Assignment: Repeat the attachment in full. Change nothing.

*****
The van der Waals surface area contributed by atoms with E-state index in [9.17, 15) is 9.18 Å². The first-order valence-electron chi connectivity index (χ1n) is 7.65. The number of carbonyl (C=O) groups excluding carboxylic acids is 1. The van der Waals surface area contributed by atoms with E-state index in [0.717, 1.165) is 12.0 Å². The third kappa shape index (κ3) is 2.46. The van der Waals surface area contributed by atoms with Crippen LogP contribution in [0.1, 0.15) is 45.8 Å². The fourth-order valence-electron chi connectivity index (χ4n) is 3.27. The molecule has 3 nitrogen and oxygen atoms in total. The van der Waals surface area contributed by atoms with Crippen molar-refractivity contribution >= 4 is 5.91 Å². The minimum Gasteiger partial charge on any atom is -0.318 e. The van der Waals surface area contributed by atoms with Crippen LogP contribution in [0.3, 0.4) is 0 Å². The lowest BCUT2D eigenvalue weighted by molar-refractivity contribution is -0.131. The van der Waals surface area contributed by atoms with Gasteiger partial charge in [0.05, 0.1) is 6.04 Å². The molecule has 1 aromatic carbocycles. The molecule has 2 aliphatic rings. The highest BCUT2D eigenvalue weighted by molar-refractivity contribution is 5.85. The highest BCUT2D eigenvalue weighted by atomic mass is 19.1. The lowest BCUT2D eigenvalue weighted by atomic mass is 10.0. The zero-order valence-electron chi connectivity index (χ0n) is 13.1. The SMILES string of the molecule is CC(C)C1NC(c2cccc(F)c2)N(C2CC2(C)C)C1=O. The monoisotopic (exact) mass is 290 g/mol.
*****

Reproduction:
The van der Waals surface area contributed by atoms with E-state index in [9.17, 15) is 9.18 Å². The first-order valence-electron chi connectivity index (χ1n) is 7.65. The number of carbonyl (C=O) groups excluding carboxylic acids is 1. The van der Waals surface area contributed by atoms with E-state index in [0.717, 1.165) is 12.0 Å². The third kappa shape index (κ3) is 2.46. The van der Waals surface area contributed by atoms with Crippen LogP contribution in [0.1, 0.15) is 45.8 Å². The fourth-order valence-electron chi connectivity index (χ4n) is 3.27. The molecule has 3 nitrogen and oxygen atoms in total. The van der Waals surface area contributed by atoms with Crippen molar-refractivity contribution >= 4 is 5.91 Å². The minimum Gasteiger partial charge on any atom is -0.318 e. The van der Waals surface area contributed by atoms with Crippen LogP contribution in [0.3, 0.4) is 0 Å². The lowest BCUT2D eigenvalue weighted by molar-refractivity contribution is -0.131. The van der Waals surface area contributed by atoms with Gasteiger partial charge in [0.05, 0.1) is 6.04 Å². The molecule has 1 aromatic carbocycles. The molecule has 2 aliphatic rings. The highest BCUT2D eigenvalue weighted by molar-refractivity contribution is 5.85. The highest BCUT2D eigenvalue weighted by atomic mass is 19.1. The lowest BCUT2D eigenvalue weighted by atomic mass is 10.0. The zero-order valence-electron chi connectivity index (χ0n) is 13.1. The SMILES string of the molecule is CC(C)C1NC(c2cccc(F)c2)N(C2CC2(C)C)C1=O. The monoisotopic (exact) mass is 290 g/mol.